When You Don’t Have What it Takes {A Devotional on the Feeding of the 5,000}

I’ve been afraid of not having what it takes as long as I can remember.

As a child I was desperately afraid of failure, of trying out for something and not making it, of being told “you’re not good enough.”

In a world where girls tell everyone who their crush is, hoping it will get back to him, I never told anyone who I liked. Because the idea of anyone knowing I liked someone who didn’t like me back felt like the end of the world to me.

In college I finally got brave enough to apply for things I wanted to do, but I never told anyone (so if I didn’t get it, no one would know I wanted it.)

In my twenties I missed (or nearly missed) job opportunities because I waited to be asked. I assumed that my desire to be included was understood by everyone, desperately afraid to communicate what I wanted for fear of not being chosen, being told I wasn’t good enough.

Even to this day I wonder if there are dreams, opportunities, hopes I won’t even admit to myself because of this fear of being told no, or WORSE, trying and failing, finding out once and for all that I don’t have what it takes.

It’s so much easier to stick with sure things, never admit what I want or need, never take on more than I can handle.

Do you relate?

I am helping lead a Bible study this Fall for a precious community of women who are studying the table scenes in the book of Luke, looking at the way Jesus treated and interacted with people. Our study is called “The Radical Hospitality of Jesus”, and I’m learning more every week how much more radical Jesus was than I ever realized.


Learning about the radical hospitality of Jesus is stretching my boundaries, stretching my understanding of God, pushing against my ideas about who is in and who is out. The radical hospitality of Jesus is making me uncomfortable.

Sometimes as Christians we can fool ourselves into thinking following Jesus is all rainbows and unicorns, that it will happen naturally, when we do what is most comfortable to us.

But when we look at the life of Christ in Scripture, we see a path we may not even want to follow, and that I certainly don’t feel equipped to follow.

 RADICAL Hospitality.

I see Jesus welcoming outsiders and social outcasts and I am overwhelmed. I can’t even manage to make time for my neighbors.

Jesus crossed political and economic and social boundaries and I can’t even handle following my crazy relatives on Facebook.

I do not actually have what it takes to practice the radical hospitality of Jesus.

Which is not a surprise to God AT ALL. He knows that sometimes the Radical Hospitality of Jesus will require more than we have to give.

Our passage this week is like a breath of fresh air.

Jesus took them away, off by themselves, near the town called Bethsaida. But the crowds got wind of it and followed. Jesus graciously welcomed them and talked to them about the kingdom of God. Those who needed healing, he healed.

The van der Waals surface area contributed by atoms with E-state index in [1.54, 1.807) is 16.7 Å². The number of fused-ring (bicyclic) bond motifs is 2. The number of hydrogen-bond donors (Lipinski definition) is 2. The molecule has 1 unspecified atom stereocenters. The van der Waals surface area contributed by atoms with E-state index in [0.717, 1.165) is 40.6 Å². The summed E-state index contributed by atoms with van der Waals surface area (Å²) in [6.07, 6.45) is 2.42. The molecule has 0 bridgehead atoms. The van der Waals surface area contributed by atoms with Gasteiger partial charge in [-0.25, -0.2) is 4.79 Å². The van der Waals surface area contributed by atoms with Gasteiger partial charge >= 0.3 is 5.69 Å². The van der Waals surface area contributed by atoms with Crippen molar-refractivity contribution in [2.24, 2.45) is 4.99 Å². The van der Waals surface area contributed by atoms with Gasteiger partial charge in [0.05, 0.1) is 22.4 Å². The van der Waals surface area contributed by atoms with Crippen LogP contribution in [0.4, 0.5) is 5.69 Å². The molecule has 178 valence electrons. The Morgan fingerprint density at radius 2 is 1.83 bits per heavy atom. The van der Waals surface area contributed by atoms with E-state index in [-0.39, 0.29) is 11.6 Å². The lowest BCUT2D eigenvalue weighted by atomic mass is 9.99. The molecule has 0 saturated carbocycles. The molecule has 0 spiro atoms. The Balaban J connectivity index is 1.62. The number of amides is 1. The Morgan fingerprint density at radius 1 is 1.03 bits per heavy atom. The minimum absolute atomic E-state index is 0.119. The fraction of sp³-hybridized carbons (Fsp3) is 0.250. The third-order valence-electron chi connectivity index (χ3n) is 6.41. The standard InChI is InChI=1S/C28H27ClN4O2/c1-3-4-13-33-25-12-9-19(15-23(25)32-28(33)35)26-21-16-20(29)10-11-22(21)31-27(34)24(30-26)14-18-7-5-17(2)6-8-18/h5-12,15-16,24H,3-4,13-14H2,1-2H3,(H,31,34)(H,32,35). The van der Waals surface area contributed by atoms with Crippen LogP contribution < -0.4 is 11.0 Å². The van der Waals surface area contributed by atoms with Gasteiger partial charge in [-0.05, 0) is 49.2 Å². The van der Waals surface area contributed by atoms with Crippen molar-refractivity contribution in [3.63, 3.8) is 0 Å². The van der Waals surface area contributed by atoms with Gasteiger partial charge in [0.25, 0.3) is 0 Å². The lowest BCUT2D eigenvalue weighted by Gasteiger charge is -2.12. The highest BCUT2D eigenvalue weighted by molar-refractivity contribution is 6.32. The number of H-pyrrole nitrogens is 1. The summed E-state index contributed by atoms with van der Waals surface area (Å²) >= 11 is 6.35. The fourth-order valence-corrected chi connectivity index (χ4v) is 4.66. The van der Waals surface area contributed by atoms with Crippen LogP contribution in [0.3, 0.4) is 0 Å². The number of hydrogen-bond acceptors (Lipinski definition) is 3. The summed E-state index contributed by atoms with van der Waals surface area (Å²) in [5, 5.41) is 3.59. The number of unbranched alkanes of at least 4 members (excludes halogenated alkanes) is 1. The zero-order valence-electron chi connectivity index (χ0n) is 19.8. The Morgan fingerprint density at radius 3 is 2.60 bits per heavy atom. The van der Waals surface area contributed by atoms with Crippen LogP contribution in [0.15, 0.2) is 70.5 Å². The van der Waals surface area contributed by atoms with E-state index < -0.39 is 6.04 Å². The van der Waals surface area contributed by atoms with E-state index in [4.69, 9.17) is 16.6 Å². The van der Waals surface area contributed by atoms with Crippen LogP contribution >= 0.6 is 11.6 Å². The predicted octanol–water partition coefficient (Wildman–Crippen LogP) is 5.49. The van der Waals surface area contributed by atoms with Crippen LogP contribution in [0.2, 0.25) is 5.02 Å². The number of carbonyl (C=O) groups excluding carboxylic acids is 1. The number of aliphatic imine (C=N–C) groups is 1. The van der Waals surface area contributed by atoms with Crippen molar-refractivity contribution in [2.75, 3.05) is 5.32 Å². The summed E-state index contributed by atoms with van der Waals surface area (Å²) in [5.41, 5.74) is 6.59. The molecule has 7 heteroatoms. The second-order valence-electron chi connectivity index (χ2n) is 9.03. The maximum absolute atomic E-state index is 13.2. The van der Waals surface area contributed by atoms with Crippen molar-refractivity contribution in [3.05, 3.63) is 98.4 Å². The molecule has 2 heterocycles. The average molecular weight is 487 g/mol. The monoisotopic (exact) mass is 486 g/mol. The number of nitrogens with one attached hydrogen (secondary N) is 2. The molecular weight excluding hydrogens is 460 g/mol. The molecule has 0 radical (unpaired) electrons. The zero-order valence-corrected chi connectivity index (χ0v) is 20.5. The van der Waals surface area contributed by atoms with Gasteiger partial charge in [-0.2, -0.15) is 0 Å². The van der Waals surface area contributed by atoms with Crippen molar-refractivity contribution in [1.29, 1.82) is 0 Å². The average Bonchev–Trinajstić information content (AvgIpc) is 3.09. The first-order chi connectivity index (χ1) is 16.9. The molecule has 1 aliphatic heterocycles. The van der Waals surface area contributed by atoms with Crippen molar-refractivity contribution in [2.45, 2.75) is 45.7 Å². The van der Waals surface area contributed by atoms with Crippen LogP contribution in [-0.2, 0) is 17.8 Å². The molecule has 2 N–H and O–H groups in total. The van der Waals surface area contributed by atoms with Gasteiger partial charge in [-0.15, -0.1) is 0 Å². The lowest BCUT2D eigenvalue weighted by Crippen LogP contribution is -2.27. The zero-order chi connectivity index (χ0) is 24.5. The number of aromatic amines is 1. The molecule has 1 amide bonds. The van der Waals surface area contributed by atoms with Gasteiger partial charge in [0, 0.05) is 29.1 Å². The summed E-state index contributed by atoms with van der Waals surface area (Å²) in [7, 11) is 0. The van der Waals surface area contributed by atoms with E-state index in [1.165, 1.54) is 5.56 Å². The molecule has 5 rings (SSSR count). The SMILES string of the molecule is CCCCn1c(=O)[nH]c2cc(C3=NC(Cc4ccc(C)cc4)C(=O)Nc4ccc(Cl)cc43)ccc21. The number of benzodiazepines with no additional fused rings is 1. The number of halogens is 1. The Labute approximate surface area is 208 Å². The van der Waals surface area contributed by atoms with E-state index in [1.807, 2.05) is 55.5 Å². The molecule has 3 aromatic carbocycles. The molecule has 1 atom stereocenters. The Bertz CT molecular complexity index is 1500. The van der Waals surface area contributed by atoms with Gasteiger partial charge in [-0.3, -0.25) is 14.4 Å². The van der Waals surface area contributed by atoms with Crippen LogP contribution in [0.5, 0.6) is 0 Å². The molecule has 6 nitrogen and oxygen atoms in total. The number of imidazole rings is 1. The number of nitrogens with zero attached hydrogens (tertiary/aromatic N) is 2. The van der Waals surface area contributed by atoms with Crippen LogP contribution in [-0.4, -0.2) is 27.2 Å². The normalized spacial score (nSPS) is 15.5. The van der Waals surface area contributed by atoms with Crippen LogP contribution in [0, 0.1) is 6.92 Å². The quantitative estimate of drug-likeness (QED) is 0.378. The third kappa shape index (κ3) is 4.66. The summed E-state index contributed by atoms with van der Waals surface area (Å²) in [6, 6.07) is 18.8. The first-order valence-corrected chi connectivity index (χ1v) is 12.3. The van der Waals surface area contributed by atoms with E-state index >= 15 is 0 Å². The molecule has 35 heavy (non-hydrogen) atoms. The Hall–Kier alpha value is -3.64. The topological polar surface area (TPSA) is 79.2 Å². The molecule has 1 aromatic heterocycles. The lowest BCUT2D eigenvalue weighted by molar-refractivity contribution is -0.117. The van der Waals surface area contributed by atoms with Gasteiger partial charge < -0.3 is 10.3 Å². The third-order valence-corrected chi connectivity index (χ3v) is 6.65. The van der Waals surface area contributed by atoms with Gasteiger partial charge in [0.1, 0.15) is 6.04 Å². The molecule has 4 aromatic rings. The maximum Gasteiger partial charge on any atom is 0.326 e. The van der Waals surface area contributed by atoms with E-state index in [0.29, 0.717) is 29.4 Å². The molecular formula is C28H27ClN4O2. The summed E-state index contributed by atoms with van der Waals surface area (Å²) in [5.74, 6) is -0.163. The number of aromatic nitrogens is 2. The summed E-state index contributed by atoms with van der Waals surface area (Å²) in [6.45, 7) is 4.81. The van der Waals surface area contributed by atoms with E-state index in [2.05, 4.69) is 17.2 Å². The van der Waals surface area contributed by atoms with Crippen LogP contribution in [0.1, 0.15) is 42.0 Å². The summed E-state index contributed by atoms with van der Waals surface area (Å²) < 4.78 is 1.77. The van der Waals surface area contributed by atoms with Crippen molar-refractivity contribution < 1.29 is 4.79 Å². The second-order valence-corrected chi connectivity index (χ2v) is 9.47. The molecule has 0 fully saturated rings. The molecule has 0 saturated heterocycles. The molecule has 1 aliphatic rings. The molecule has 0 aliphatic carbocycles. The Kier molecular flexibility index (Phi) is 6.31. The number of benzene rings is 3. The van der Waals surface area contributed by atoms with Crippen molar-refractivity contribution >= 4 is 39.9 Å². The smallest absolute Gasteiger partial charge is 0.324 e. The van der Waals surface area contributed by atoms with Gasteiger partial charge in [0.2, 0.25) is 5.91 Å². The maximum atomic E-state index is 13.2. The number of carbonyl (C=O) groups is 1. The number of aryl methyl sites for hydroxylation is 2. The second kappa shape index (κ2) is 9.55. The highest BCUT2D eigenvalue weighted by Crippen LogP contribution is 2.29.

As the day declined, the Twelve said, “Dismiss the crowd so they can go to the farms or villages around here and get a room for the night and a bite to eat. We’re out in the middle of nowhere.”

“You feed them,” Jesus said.

They said, “We couldn’t scrape up more than five loaves of bread and a couple of fish—unless, of course, you want us to go to town ourselves and buy food for everybody.” (There were more than five thousand people in the crowd.)

But he went ahead and directed his disciples, “Sit them down in groups of about fifty.” They did what he said, and soon had everyone seated. He took the five loaves and two fish, lifted his face to heaven in prayer, blessed, broke, and gave the bread and fish to the disciples to hand out to the crowd. After the people had all eaten their fill, twelve baskets of leftovers were gathered up. (Luke 9:11-17)

Of the 8 table scenes we’re discussing in our study, this is the only one where Jesus is actually the host. He’s welcoming the crowd, and ultimately He provides for them. But He invited the disciples to participate with Him in welcoming and providing.

Jesus is inviting them into the life of dependence that offers God our human not-enough, offers what we have to God with thanks and prayer, and sees Him bless, break and give.

I believe this miracle, this sign can be a way of life for us as well. A life of dependence on the Father that offers our not-enough and sees Him make it more than enough.

I don’t think God is calling us to live limitless, boundary-less lives. We have to say no, and we have to recognize our humanity. He is God, we are NOT. If I am the answer, then He’s not, and that is a problem.

On the other hand, I tend to look at what God is calling me to through the lens of my own resources.

Forget about big miraculous callings, just simple life and motherhood and being a wife and friend and person in this hurting world is more than my resources can take.

I don’t have the wisdom, I don’t have the energy, I don’t have the patience, I don’t have what it takes to be who God has called me to be in the world. I don’t have what it takes to practice the radical hospitality of Jesus.


Which is not a surprise to God AT ALL. He knows that sometimes the Radical Hospitality of Jesus will require more than we have to give.


What if I do what the disciples do in this story: What if I offer God my not enough?

My not enough wisdom, my not enough strength, my not enough time, my not enough love?

What if I give Him my fear – fear of what others will think, fear of rejection, fear of failure? What if I give Him my fear of not having what it takes?

What if I offer Jesus just what I have, my own self. What if I offer what I have in prayer, lifting my eyes to Him, and let Him bless and break and give me out.

What if He can take my not enough and make it more than enough?


When You Don't Have What It Takes Insta Quote

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